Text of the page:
traditional rulers, and also foisted political dualism, or what Sklar (2003: 3-25) called :mixed polity” or “mixed” government” in Africa.

 Resurgence and Relevance of Traditional Institutions

In recent years, many states are coming to terms with the relevance of traditional institutions and seeking to incorporate them into the machinery of modern government. This revival or resurgence led Richard Sklar (1993) to coin the concept of “mixed government” to describe the trend in which traditional institutions are now accepted as occupying a second dimension of political space; behind the sovereign state. Before discussing the nature of this resurgence, it might be necessary to ask: What is responsible for it? The answer lie both in the unceasing demands by traditional rulers to seek more relevance and recognition by the holders of state powers that they could play more than symbolic role, in modern government. It was also admitted that in spite of efforts by constitutional makers to consign traditional rulers into the dustbin of history, people in many African societies still continue to owe allegiance to the institution of traditional leadership (Oomen 2003). Added to this is the realization, especially in Anglophone countries where this revival is higher, that Britain has successfully shown through the monarchy institution in England, that traditional institutions could be safely integrated into modern government.

Indeed, the success of the indirect rule system bears eloquent testimony to the utility of traditional institutions. In many African states traditional institutions and rulers are being recognized, accommodated and given more political weight in different ways:

i. In the kingdoms of Lesotho and Swaziland the two dimensions of power-traditional and modern-coincide, or are the same, in the sovereign state. For example, King Letsie III of Lesotho functions as the head of state.

ii. The 1992 Ghanaian constitution established a National House of Chiefs and restricted the state from appointing or refusing to recognize chiefs. 30% of the seats in the district assembly were also reserved for chiefs.

iii. In South Africa, despite the association of many chiefs with the apartheid regime, the country’s 1996 constitution recognizes and protects the institution, status and role of traditional leadership, according to customary law. The South African interim constitution of 1994 specifically provided for a constitutional monarchy in the Kwazulu Natal province, to accommodate the powerful Inkhatha freedom party, led by Chief Butulezi.

iv. In 1993, Uganda amended its constitution in order to legalize the coronation of the Kabaka of Buganda, Mutebi II. Also, when the constitution was fully redrawn in 1995, chapter 16 was solely devoted to the traditional rulers.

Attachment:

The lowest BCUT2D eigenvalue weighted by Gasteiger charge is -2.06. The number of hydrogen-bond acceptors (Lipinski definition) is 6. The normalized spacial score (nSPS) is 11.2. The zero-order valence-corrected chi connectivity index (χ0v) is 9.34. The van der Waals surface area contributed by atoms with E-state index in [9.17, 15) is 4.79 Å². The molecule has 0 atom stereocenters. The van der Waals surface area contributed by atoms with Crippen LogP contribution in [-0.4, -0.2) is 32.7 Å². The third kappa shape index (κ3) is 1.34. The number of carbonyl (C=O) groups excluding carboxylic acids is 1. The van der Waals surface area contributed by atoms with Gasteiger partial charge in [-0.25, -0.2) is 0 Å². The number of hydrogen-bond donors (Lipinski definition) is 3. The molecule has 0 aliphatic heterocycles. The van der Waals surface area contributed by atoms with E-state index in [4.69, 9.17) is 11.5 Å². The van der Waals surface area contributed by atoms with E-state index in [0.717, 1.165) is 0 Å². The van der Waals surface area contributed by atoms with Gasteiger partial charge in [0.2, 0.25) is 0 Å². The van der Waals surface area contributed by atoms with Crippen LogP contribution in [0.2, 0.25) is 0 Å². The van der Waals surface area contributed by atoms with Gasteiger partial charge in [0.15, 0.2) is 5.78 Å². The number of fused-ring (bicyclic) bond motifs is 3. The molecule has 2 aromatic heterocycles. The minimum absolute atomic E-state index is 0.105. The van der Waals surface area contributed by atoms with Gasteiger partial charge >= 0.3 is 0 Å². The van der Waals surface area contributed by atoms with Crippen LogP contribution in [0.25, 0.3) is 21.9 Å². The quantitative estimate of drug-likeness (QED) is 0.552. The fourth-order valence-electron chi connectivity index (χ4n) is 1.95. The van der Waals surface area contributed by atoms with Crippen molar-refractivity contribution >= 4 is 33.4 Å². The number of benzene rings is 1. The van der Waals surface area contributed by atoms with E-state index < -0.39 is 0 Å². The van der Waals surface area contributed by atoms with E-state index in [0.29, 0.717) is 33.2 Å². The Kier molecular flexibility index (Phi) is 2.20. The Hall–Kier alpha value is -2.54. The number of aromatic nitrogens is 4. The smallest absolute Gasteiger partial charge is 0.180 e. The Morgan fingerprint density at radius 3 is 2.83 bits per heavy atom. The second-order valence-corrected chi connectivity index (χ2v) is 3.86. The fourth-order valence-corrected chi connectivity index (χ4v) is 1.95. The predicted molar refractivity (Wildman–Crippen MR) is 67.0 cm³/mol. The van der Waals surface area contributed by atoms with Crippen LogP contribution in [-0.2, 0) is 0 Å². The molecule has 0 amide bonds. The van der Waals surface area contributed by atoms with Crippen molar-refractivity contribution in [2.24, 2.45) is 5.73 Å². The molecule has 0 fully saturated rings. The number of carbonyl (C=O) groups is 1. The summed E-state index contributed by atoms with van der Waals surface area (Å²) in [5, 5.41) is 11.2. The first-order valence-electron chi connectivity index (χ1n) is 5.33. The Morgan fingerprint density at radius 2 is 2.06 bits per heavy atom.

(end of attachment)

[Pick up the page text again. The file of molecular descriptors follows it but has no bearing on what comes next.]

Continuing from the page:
v. In Nigeria, though traditional rulers are yet to be given constitutional role, they have proved useful as unofficial consultative organs of governments, and in resolving disputes. A body known as the Advisory forum of Traditional Rulers and Eminent persons on Peace and Unity in Nigeria was set up in the country to discuss issues that could threaten or disrupt national unity.

A major factor why traditional institutions are considered a relic of the past is due to its undemocratic nature. But it is unlikely to expect that an institution which rests its claims to legitimacy on tradition will yield ground to the forces of democratization which swept across the continent in the 1990s. But astonishingly, the revival of traditional institutions in many African states coincided with the post-cold war era, when the push towards democracy gathered steam in Africa (Englebert 2003:41).

There are possible explanations for this anomaly. One is that democratization opened the political space, and the traditional rulers, like other groups regained their voice in the process. Another factor is that the economic crises in many African states were interpreted by citizens as failure in state capacity. To survive, many citizens found safety net in other forms of sub national identity to substitute for the state. Eghosa Osaghae (1995) noted an increase in ethnic associations and solidarities in the wake of structural adjustment in Nigeria.

Therefore, traditional institutions have valuable characteristics that can assist democratic governance and promote development.

In pre-colonial Africa traditional institutions occupied pre-eminent positions in the lives of African people. They exercised both symbolic and executive powers, only restrained by customs and traditions. Colonialism displaced them from their primacy and only accommodated them within the colonial apparatus, if it was convenient to do so.

Therefore under colonial rule traditional rulers relied on colonial authorities to function, and retain their legitimacy, thereby making foreigners the real power behind the throne. Since independence traditional rulers have begun moves to regain their lost status, and are now re-asserting themselves in a way that will make their relevance transcend the symbolic, to the substantive. The extent to which they will succeed in this respect will depend on how far they can lay claims to legitimacy, beyond mere tradition, or circumstances of birth.